Well, that solves the Mystery of Superman's Punctured Skin. Wait, no, it doesn't? So how did Clark give blood? Match wits with Ellery Queen Clark Kent and see if you can find out...howdunnit?



Let's get the obvious guesses out of the way first: that actually is Kal-El/Superman/Clark Kent lying there getting pierced with a surgical needle, not Batman with a rubber mask or a Superman Robot hastily topped full of blood or Mr. Mxyzptlk's blood-giving cousin Mr. Bldgyhm. Get it yet? All the clues you need are in the comic...and for that matter, in the panels I've posted above.

Later, Superman stops by the blood clinic, but the usual and expected reaction to poking Supes with a pointy stick occurs.



Knowing the answer depends on how well you know your DC Universe: Superman enlisted an accomplice to help him give blood...and she did it right in our full view...it's the nurse!



But who was that nurse? Why, none other than DC's favorite mistress of magic...the zelightful Zatanna! During her "I've got a bug on my head" years. Ah, that makes sense: as Superman, Clark is vulnerable to magic! But how did Zatanna disguised as a nurse slip that past everyone, including us...right in front of our eyes?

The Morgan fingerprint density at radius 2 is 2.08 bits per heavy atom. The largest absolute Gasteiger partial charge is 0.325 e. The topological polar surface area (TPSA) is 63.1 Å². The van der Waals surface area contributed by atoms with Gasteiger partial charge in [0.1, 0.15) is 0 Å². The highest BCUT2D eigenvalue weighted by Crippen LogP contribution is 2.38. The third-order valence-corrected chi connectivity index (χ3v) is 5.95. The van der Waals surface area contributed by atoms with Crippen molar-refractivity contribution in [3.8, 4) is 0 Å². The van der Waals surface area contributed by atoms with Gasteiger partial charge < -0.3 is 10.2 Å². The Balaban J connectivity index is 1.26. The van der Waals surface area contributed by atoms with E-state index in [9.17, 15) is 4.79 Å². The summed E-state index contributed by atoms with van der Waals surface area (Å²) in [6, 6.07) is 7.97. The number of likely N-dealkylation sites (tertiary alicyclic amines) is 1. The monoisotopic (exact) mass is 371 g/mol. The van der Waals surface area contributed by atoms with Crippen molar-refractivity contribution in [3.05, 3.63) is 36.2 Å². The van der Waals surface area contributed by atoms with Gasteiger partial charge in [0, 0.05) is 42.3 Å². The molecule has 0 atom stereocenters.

Well, remember what Zee the Nurse told Clark at the clinic?



Buried in the middle of all that...and remember that Zatanna's magic works when she speaks words backwards...is this command to Kal-El:



Magic! In plain sight! Now that's the charm of the Pre-Crisis era. What do you have to say to that, Earth-2 Superman?



Play us off, Pete Townshend! But please: don't smash our guitars.




366 Days with Alfred Pennyworth, Day 82


Panel from Detective Comics #86 (April 1944), script by Don Cameron, pencils and inks by Dick Sprang, letters by Pat Gordon


I usually post these with no commentary other than some silly alt-text, but I couldn't let this one go by...isn't it absolutely gorgeous?


Wednesday, March 21, 2012

Archie Has to Pee


Panel from Archie at Riverdale High #96 (April 1984), script by Rich Margopoulos, pencils by Stan Goldberg, inks by Rudy Lapick, colors by Barry Grossman, letters by Bill Yoshida


I just thought you'd like to know.

366 Days with Alfred Pennyworth, Day 81


Panels from "Guided Tour: The Batcave" in Batman: Secret Files and Origins #1 (October 1997), script and pencils by Graham Nolan, inks by Bob McLeod, colors by Tom McCraw, letters by Albert DeGuzman



Today in Comics History: Publication of the Robin William Diaries


Panel from Batman: Legends of the Dark Knight #73 (July 1995), script by James Robinson, pencils and inks by John Watkiss, colors by Digital Chameleon, letters by Willie Schubert



Tuesday, March 20, 2012

You Only Quarrel Twice







































James Bond Quarrel Argument Clinic Monty Python